«U.S. DEPARTMENT OF HEALTH AND HUMAN SERVICES Program Support Center Human Resources Service Division of Commissioned Personnel 5600 Fishers Lane, ...»
The PHS Commissioned Corps is composed of more than 6,000 commissioned corps officers. The mission of the Corps is to provide highly-trained and mobile health professionals who carry out programs to promote the health of the Nation, understand and prevent disease and injury, assure safe and effective drugs and medical devices, deliver health service to Federal beneficiaries, and furnish health expertise in time of war or other National or international emergencies. As one of the seven Uniformed Services of the U.S., the commissioned corps is a specialized career system designed to attract, retain, and develop health professionals who may be assigned to Federal, State, or local agencies or international organizations to accomplish its mission.
B. THE DEVELOPING NATIONSince its origin in l798, the Corps has been making important contributions to the health of the Nation.
During its early years, our Nation was just a little strip of settlements along the Atlantic Coast, and had not yet grouped any forces to fight against disease or to protect itself against this invisible killer. But it was to learn.
The young Nation depended, to a large degree, upon the sea for both trade and protection. To encourage expansion of the existing, small merchant marine and to protect ill and injured seamen, the 5th Congress enacted legislation to establish a Marine Hospital Service under the Treasury Department.
For health care, the seamen were to contribute 20 cents a month to finance the hospitals. The first temporary hospital was started in rehabilitated barracks on Castle Island in Boston Harbor in 1799.
In 1801, the Service bought a hospital at Ferry Point (Norfolk), Virginia, and in 1804 completed construction of its first permanent hospital at Charlestown, Boston Harbor.
In 1807, Dr. Benjamin Waterhouse, "Professor of the Theory and Practice of Physics at Harvard," was appointed physician-in-charge of the Charlestown Hospital. He proposed to make it "answer the purpose of medical instruction" as well as "healing and comforting the sick and wounded." During his tenure the Charlestown hospital was used to introduce the active practice of medicine to the medical students at Harvard and so became one of the first teaching hospitals in the United States.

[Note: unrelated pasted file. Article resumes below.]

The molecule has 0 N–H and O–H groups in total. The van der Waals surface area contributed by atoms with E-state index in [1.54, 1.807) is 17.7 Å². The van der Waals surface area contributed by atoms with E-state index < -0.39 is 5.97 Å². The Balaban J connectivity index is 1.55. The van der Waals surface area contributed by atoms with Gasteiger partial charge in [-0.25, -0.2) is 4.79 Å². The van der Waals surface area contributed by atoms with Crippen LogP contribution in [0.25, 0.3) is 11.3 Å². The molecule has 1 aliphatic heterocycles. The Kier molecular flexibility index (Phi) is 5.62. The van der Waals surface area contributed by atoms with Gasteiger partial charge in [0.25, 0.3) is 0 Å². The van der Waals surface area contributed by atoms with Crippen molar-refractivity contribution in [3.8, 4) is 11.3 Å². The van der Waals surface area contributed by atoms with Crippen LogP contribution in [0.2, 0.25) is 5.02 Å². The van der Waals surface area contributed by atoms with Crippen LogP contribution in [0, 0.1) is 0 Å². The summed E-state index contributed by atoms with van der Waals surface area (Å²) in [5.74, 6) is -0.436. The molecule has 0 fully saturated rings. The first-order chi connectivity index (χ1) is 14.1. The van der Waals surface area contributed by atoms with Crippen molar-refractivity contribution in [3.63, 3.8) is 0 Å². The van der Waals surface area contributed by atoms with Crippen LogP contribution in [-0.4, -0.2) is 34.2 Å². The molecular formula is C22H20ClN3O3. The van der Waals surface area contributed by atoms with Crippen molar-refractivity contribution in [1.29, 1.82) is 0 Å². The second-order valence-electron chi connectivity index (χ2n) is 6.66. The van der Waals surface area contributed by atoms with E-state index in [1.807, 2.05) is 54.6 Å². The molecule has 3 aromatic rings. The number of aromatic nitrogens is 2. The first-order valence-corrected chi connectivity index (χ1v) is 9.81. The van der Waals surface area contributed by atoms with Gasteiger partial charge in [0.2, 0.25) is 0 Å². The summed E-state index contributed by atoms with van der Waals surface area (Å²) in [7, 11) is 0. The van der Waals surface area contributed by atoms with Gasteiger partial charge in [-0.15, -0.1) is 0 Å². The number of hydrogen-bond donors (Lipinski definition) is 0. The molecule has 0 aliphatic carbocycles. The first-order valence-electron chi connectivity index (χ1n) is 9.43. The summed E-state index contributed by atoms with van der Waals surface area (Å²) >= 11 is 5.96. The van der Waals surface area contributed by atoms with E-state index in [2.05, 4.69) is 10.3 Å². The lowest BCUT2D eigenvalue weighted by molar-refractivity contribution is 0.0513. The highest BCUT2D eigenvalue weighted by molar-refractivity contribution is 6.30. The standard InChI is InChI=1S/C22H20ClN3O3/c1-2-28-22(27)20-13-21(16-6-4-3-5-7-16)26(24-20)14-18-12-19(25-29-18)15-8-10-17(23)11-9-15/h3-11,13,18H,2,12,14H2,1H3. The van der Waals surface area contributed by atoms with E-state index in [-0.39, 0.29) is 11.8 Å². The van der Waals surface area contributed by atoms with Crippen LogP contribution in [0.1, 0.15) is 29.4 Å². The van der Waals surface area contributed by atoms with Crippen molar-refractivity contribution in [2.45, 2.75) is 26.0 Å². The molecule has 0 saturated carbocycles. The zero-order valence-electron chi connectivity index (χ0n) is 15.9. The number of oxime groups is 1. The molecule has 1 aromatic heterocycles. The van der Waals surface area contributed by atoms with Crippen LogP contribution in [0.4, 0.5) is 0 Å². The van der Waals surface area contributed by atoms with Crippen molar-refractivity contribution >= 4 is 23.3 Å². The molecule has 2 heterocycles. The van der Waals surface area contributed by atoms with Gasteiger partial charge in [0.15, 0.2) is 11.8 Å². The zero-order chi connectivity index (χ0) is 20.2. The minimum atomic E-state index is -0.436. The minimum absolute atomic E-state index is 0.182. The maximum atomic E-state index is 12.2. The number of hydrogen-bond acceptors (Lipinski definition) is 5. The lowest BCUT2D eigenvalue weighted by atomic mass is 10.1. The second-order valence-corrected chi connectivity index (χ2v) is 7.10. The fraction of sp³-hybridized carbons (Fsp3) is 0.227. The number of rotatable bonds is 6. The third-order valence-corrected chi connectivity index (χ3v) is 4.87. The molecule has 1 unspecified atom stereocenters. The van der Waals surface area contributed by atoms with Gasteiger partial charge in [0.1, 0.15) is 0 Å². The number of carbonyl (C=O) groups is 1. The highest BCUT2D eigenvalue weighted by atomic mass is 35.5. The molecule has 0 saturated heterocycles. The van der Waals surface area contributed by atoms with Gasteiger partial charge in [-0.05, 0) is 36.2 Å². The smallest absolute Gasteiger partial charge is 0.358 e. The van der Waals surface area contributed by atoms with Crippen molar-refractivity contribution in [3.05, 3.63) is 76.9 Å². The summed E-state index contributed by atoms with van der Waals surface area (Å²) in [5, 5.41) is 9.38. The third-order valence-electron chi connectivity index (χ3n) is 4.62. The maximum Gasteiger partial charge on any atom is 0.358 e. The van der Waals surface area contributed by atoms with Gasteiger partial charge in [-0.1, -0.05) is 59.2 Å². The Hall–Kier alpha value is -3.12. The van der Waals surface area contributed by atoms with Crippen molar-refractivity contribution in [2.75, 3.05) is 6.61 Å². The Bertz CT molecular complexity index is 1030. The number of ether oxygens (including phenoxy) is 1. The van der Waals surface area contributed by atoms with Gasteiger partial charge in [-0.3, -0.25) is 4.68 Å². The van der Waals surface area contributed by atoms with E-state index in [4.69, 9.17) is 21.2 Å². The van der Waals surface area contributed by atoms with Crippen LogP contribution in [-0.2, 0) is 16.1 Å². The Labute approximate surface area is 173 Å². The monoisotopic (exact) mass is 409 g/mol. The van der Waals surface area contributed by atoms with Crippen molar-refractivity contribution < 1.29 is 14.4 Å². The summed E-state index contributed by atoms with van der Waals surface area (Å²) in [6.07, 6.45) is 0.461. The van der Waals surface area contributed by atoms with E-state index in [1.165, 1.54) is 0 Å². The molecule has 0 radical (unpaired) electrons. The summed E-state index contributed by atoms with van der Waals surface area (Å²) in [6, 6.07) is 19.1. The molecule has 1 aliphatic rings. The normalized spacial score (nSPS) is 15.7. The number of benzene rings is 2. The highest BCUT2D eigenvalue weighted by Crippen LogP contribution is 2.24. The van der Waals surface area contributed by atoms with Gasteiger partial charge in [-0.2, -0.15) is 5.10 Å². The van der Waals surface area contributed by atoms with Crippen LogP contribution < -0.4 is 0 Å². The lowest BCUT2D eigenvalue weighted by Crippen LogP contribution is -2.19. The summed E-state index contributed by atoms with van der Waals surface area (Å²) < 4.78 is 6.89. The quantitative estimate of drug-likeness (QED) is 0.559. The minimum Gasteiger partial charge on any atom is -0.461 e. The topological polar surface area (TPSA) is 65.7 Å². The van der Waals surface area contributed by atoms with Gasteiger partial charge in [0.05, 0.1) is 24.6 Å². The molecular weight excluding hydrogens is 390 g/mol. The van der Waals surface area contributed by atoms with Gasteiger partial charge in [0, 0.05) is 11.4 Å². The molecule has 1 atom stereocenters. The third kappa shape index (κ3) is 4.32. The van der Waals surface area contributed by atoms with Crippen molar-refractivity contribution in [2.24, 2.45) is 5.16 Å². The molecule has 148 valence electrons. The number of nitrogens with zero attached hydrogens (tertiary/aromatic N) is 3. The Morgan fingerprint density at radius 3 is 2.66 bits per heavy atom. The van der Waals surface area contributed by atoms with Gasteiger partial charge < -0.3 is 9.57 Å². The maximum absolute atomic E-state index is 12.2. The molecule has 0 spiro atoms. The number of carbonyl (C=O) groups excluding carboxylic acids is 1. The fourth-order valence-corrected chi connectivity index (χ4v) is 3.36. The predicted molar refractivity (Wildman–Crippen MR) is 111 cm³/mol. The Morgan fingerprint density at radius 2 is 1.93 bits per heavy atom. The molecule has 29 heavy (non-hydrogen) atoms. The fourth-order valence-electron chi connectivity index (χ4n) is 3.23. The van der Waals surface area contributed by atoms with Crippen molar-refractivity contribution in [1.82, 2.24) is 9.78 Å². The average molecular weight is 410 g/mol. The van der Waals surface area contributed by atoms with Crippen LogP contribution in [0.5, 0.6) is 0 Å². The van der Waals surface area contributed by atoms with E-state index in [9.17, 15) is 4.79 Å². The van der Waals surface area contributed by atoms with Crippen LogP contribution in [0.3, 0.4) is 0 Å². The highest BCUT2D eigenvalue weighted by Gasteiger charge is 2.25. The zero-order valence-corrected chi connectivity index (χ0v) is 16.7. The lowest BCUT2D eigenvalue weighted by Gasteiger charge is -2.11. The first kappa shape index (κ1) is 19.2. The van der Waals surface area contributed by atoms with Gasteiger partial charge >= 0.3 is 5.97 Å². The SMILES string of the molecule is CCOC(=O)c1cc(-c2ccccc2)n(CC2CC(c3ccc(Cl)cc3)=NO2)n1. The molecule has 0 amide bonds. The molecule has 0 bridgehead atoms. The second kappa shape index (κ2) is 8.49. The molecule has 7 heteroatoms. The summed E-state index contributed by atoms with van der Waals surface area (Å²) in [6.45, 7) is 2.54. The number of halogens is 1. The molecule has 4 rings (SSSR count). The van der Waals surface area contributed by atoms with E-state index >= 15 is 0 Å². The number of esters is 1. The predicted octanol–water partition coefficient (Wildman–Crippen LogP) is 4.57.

C. WESTWARD HO
During this pioneering era, the frontier pushed westward, across the mountains, over the plains, and up and down rivers. The young Nation faced new and difficult problems on the health front. The westward migration, as well as expanding immigration from foreign countries, brought yellow fever, smallpox, and cholera. These epidemics spread suffering, panic, and death.
Typical of the people's helplessness and terror is the story of the towboat, "John D. Porter." While the yellow fever epidemic was gathering force in New Orleans, the John D. Porter pulled out from that port with a string of barges bound for Pittsburgh. She had passed Vicksburg when she pulled back to bury her engineer and fireman and took on a substitute engineer. He lasted until the boat neared Cairo, Illinois, when he left and made his way home to die. By Cincinnati, there had been four more deaths and the boat was boarded by two physicians of the Marine Hospital Service, who stayed on to care for the sick. The John D. Porter moved on up the river, but near Gallipolis, Ohio, members of the terrified and ailing crew refused to go any further. Meanwhile, on shore, the villagers had lined up to guard their town from the pest ship, but crew members forced their way past them and into the village.
Thirty-one local citizens caught the fever and died. When the John D. Porter finally reached her destination, 23 men had died on board and she had carried death l,000 miles up the river.
Nearly 100 cities and villages suffered during the epidemic, and refugees crowded the trains to the North. Shades were drawn as trains rushed through towns without being allowed to stop, and local citizens stood by with shotguns to enforce their private quarantine. States and localities soon learned to call on the Marine Hospital Service for help in the emergency. The Service responded by setting up yellow fever detention camps and operating disinfecting stations to fumigate postal cars, boxes of mail, and passengers. A half-dozen Service officers died of the fever.
In the face of such recurring health crises, the Nation began to take steps to cope with these problems.
The task was not easy. Often gains were made in spite of minimal support, skeptical public opinion, and other sometimes seemingly insurmountable obstacles.
Following the establishment of the hospitals on the East Coast, a chain of new hospitals began to follow the route of shipping and commerce - down to the mouth of the Mississippi and up inland waterways to St. Louis, Missouri, and Paducah, Kentucky. As seamen and pioneers reached the Pacific Ocean, a hospital was built at San Francisco.
In the War of 1812, the Marine Hospitals cared for wounded American seamen, as well as British prisoners. During the Civil War, the hospitals provided medical care for both North and South.
During these decades, the Service began to develop as a National health force. Outbreaks of smallpox in the North and yellow fever in the South, and an investigation of the Marine Hospital Service, lead to a reorganization of the Service in 1870. A central administration was established, headed by the first Surgeon General, Dr. John N. Woodworth. He reorganized the Service along military lines, provided for uniforms, established entrance examinations, and put tenure and promotion on a merit basis free from politics. Gradually, he abandoned the employment of local physicians, replacing them with medical officers who were admitted only after examination and were subject to assignment wherever required.